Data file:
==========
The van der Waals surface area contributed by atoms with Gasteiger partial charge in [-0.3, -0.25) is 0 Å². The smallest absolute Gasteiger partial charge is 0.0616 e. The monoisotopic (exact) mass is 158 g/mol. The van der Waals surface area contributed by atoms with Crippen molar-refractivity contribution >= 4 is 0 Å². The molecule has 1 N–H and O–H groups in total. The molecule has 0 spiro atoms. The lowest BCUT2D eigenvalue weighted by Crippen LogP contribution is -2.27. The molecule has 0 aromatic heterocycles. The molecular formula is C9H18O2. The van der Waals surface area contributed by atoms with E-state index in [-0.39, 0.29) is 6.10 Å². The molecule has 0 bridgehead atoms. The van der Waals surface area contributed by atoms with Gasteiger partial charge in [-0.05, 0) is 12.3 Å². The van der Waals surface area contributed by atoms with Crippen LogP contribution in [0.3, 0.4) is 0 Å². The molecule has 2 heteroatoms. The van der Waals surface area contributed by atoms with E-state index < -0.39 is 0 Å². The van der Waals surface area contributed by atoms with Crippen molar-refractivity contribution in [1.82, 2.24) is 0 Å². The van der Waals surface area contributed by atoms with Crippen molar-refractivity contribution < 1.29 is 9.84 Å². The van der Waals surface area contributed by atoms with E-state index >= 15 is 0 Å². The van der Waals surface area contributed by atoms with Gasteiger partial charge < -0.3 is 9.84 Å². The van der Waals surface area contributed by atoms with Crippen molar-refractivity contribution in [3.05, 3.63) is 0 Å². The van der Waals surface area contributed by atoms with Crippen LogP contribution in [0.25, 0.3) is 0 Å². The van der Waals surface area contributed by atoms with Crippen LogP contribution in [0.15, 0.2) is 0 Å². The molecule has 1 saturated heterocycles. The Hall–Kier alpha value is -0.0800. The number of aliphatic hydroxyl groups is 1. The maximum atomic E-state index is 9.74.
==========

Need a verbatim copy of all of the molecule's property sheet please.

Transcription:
The van der Waals surface area contributed by atoms with Gasteiger partial charge in [-0.3, -0.25) is 0 Å². The smallest absolute Gasteiger partial charge is 0.0616 e. The monoisotopic (exact) mass is 158 g/mol. The van der Waals surface area contributed by atoms with Crippen molar-refractivity contribution >= 4 is 0 Å². The molecule has 1 N–H and O–H groups in total. The molecule has 0 spiro atoms. The lowest BCUT2D eigenvalue weighted by Crippen LogP contribution is -2.27. The molecule has 0 aromatic heterocycles. The molecular formula is C9H18O2. The van der Waals surface area contributed by atoms with E-state index in [-0.39, 0.29) is 6.10 Å². The molecule has 0 bridgehead atoms. The van der Waals surface area contributed by atoms with Gasteiger partial charge in [-0.05, 0) is 12.3 Å². The van der Waals surface area contributed by atoms with Crippen LogP contribution in [0.3, 0.4) is 0 Å². The molecule has 2 heteroatoms. The van der Waals surface area contributed by atoms with E-state index < -0.39 is 0 Å². The van der Waals surface area contributed by atoms with Crippen molar-refractivity contribution in [1.82, 2.24) is 0 Å². The van der Waals surface area contributed by atoms with Crippen molar-refractivity contribution < 1.29 is 9.84 Å². The van der Waals surface area contributed by atoms with E-state index >= 15 is 0 Å². The van der Waals surface area contributed by atoms with Gasteiger partial charge < -0.3 is 9.84 Å². The van der Waals surface area contributed by atoms with Crippen molar-refractivity contribution in [3.05, 3.63) is 0 Å². The van der Waals surface area contributed by atoms with Crippen LogP contribution in [0.25, 0.3) is 0 Å². The van der Waals surface area contributed by atoms with Crippen LogP contribution in [0.15, 0.2) is 0 Å². The molecule has 1 saturated heterocycles. The Hall–Kier alpha value is -0.0800. The number of aliphatic hydroxyl groups is 1. The maximum atomic E-state index is 9.74.